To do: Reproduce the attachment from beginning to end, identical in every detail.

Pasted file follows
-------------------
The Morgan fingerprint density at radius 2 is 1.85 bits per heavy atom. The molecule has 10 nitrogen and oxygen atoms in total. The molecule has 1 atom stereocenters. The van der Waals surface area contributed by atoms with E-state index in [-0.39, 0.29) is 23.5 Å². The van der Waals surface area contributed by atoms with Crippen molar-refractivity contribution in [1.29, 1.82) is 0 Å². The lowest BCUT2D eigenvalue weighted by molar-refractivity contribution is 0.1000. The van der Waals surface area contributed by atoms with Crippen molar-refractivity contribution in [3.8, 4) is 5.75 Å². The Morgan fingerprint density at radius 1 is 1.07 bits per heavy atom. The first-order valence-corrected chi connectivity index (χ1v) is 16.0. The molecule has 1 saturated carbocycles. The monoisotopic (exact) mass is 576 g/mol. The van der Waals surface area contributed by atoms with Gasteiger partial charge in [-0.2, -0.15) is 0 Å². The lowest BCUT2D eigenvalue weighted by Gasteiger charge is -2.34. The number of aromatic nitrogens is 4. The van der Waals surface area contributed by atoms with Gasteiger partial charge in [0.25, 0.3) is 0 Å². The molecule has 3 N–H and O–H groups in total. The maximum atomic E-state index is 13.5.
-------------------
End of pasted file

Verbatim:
The Morgan fingerprint density at radius 2 is 1.85 bits per heavy atom. The molecule has 10 nitrogen and oxygen atoms in total. The molecule has 1 atom stereocenters. The van der Waals surface area contributed by atoms with E-state index in [-0.39, 0.29) is 23.5 Å². The van der Waals surface area contributed by atoms with Crippen molar-refractivity contribution in [1.29, 1.82) is 0 Å². The lowest BCUT2D eigenvalue weighted by molar-refractivity contribution is 0.1000. The van der Waals surface area contributed by atoms with Crippen molar-refractivity contribution in [3.8, 4) is 5.75 Å². The Morgan fingerprint density at radius 1 is 1.07 bits per heavy atom. The first-order valence-corrected chi connectivity index (χ1v) is 16.0. The molecule has 1 saturated carbocycles. The monoisotopic (exact) mass is 576 g/mol. The van der Waals surface area contributed by atoms with Gasteiger partial charge in [-0.2, -0.15) is 0 Å². The lowest BCUT2D eigenvalue weighted by Gasteiger charge is -2.34. The number of aromatic nitrogens is 4. The van der Waals surface area contributed by atoms with Gasteiger partial charge in [0.25, 0.3) is 0 Å². The molecule has 3 N–H and O–H groups in total. The maximum atomic E-state index is 13.5.